Apr 09 2018Share

Is Arizona Doing Everything It Can to Avoid Shortage on the Colorado River?

By Warren Tenney

The AMWUA cities believe more must be done to keep the federal government from declaring a shortage on the Colorado River.  Here are the reasons why this is important to you:

  • If the elevation of Lake Mead falls below 1,075 feet, the U.S. Secretary of the Interior would declare a shortage and Arizona's entitlement to Colorado River water would be reduced by 320,000 acre-feet.
  • It’s becoming more likely that the Lake could fall below the trigger point of 1,075 feet because of the ongoing drought.
  • Colorado River water delivered by the Central Arizona Project (CAP) canal accounts for almost 40 percent of the water supplies of the AMWUA cities.
  • CAP water for municipalities would not be impacted by the initial shortage declaration of Colorado River water, but the cost of water delivered to the cities would greatly increase. 
  • If the Lake continues to fall into a deeper shortage, municipal water supplies would begin to be affected.
  • A shortage declaration would impact the entire state, its economy and how Arizona is perceived.

Understanding these risks, the Arizona Department of Water Resources has been negotiating with California, Nevada and the Secretary of the U.S. Department of Interior on a "Drought Contingency Plan" (known as DCP) to keep more water in Lake Mead. The Arizona Legislature must approve any plan before the state could participate in protecting Lake Mead through the DCP. Unfortunately, working to avoid a shortage has been sidelined by a battle over who should control Arizona's efforts to conserve water in Lake Mead:  the Arizona Department of Water Resources - a state agency that is responsible to the Governor and the Legislature - or the Central Arizona Water Conservation District (CAWCD) - a legislatively established entity that operates the Central Arizona Project (CAP) canal and is responsible to a board of directors elected by voters in Maricopa, Pima and Pinal Counties.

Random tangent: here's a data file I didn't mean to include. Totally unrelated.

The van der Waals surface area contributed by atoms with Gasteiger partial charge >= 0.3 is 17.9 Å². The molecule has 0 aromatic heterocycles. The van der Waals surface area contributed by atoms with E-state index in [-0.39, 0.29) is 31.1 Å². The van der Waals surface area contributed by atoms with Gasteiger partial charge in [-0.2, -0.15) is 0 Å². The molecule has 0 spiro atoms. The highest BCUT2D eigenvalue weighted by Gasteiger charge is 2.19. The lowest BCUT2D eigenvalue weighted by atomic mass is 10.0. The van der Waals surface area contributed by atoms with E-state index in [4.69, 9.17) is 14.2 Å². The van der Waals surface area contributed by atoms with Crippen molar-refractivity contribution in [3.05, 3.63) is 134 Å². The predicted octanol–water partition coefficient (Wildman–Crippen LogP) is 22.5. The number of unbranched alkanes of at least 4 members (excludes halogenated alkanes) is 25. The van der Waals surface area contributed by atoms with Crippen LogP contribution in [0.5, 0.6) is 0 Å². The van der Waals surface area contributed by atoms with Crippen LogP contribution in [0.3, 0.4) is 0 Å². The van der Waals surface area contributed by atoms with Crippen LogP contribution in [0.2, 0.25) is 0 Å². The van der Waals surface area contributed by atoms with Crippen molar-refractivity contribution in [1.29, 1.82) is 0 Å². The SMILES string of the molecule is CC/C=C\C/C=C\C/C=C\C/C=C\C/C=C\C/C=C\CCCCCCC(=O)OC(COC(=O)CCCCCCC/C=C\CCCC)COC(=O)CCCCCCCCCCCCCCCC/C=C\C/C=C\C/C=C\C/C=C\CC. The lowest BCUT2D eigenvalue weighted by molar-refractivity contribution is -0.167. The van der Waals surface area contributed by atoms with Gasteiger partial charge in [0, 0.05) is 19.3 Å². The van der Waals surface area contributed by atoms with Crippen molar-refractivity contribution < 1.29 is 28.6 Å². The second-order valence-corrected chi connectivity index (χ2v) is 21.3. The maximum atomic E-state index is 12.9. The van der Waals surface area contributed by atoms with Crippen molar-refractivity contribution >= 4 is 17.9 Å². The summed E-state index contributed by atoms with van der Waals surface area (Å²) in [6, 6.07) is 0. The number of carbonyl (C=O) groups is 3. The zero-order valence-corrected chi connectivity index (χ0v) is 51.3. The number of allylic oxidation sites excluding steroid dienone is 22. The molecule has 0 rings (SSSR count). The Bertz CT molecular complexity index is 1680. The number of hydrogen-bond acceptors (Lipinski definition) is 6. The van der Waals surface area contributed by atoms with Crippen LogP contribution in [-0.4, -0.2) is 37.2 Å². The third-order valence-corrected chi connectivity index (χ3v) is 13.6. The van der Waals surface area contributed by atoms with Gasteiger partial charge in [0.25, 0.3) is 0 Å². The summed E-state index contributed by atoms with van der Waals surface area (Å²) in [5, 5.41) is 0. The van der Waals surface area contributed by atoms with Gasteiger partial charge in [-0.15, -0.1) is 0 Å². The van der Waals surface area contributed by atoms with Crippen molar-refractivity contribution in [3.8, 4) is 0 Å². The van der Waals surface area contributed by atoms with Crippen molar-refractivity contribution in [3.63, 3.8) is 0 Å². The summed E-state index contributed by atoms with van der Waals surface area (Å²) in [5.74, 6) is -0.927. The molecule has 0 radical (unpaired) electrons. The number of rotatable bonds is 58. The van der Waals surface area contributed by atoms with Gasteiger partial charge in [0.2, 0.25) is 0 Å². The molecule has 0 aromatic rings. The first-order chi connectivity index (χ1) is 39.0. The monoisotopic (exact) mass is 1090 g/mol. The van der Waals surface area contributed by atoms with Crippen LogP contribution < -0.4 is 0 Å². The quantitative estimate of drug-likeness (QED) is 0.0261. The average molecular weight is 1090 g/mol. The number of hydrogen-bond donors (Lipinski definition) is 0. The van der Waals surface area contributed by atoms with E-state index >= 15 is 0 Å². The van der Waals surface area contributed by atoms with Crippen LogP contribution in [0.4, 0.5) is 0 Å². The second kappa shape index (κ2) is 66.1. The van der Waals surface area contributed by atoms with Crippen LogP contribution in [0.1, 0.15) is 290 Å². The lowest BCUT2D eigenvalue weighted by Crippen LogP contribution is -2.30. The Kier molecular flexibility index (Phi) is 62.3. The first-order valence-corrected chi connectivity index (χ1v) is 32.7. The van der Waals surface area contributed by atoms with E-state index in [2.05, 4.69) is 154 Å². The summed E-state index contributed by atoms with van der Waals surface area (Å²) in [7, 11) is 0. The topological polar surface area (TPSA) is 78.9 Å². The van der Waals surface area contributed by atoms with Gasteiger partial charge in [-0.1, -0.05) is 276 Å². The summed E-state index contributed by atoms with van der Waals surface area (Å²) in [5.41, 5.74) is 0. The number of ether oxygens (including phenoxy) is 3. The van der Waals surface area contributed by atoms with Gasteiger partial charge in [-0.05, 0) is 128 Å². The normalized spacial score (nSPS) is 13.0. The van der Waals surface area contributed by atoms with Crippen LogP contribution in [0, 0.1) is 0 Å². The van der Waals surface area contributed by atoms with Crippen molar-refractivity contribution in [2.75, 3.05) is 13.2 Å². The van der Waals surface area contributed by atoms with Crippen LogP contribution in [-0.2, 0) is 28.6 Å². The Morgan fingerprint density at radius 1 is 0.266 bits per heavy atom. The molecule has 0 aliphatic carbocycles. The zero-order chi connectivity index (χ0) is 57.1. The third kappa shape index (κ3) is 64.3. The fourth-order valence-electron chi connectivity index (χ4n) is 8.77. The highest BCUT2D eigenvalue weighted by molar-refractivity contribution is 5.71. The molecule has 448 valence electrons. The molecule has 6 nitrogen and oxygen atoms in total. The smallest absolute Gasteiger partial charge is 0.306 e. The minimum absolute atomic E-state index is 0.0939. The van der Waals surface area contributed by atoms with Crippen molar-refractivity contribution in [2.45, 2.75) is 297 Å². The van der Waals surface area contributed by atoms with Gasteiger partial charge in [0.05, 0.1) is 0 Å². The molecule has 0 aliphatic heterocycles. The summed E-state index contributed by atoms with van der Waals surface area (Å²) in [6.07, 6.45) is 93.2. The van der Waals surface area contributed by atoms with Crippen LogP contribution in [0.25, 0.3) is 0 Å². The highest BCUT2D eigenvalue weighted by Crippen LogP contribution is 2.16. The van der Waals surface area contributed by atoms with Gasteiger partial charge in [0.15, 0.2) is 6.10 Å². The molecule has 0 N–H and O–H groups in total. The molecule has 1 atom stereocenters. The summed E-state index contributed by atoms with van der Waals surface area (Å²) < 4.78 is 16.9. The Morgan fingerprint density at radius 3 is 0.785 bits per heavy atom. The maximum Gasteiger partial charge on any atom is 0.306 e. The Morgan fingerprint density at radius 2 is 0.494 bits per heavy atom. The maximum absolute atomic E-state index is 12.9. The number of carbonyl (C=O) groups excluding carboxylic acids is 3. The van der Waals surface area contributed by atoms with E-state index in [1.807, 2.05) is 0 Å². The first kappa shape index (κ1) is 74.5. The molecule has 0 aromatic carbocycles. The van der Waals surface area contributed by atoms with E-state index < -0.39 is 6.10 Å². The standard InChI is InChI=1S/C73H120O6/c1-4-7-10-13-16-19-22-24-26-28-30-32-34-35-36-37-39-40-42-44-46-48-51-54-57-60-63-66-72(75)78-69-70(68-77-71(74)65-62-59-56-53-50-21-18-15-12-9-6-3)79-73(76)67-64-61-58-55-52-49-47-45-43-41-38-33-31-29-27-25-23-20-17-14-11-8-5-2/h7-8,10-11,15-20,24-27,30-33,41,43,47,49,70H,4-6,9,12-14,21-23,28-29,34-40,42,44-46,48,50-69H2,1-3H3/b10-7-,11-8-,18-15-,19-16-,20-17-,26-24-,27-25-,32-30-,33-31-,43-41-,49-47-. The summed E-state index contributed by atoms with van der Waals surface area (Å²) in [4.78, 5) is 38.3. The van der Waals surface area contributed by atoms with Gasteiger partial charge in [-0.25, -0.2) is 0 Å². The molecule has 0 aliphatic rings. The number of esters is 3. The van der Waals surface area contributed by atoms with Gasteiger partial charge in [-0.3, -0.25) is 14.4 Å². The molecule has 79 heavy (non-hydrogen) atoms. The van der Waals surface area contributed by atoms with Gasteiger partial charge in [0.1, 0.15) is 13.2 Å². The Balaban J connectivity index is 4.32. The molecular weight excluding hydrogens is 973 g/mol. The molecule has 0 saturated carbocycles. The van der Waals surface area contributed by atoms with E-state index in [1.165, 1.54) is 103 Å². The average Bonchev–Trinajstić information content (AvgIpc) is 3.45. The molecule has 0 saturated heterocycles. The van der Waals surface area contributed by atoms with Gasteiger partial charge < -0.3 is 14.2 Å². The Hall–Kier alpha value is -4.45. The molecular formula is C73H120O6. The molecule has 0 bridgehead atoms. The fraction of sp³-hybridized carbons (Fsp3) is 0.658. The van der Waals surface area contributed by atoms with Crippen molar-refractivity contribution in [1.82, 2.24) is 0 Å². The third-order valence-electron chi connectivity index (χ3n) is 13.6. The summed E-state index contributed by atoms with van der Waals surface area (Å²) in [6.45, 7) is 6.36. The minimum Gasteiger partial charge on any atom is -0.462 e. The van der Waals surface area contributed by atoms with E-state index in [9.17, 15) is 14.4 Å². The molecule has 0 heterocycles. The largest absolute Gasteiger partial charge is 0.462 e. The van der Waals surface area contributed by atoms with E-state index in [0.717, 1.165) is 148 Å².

The Governor and the Arizona Department of Water Resources proposed a program to expand voluntary conservation efforts to keep Lake Mead water levels above the 1,075 feet elevation. As part of this proposal, water that one Arizona user keeps in Lake Mead could not be taken out by another Arizona water user. To ensure this, the legislature would give the Department the authority to "forbear” - or forgo - the delivery of water conserved so that it would stay in Lake Mead.  

Central Arizona Project, however, argues that it is doing enough to conserve water in Lake Mead by providing an incentive for Pinal County irrigation districts to take less water and forgo the delivery of that water.  It also believes that allowing other Arizona Colorado River Contractors, such as Indian Tribes, to participate in conserving water in Lake Mead would take away CAP’s control of any extra Colorado River water that may become available.  Additionally, CAP has expressed concern about conserving too much water in Lake Mead, arguing that the water level must be kept within a "sweet spot" to generate allowable annual releases from Lake Powell to Lake Mead.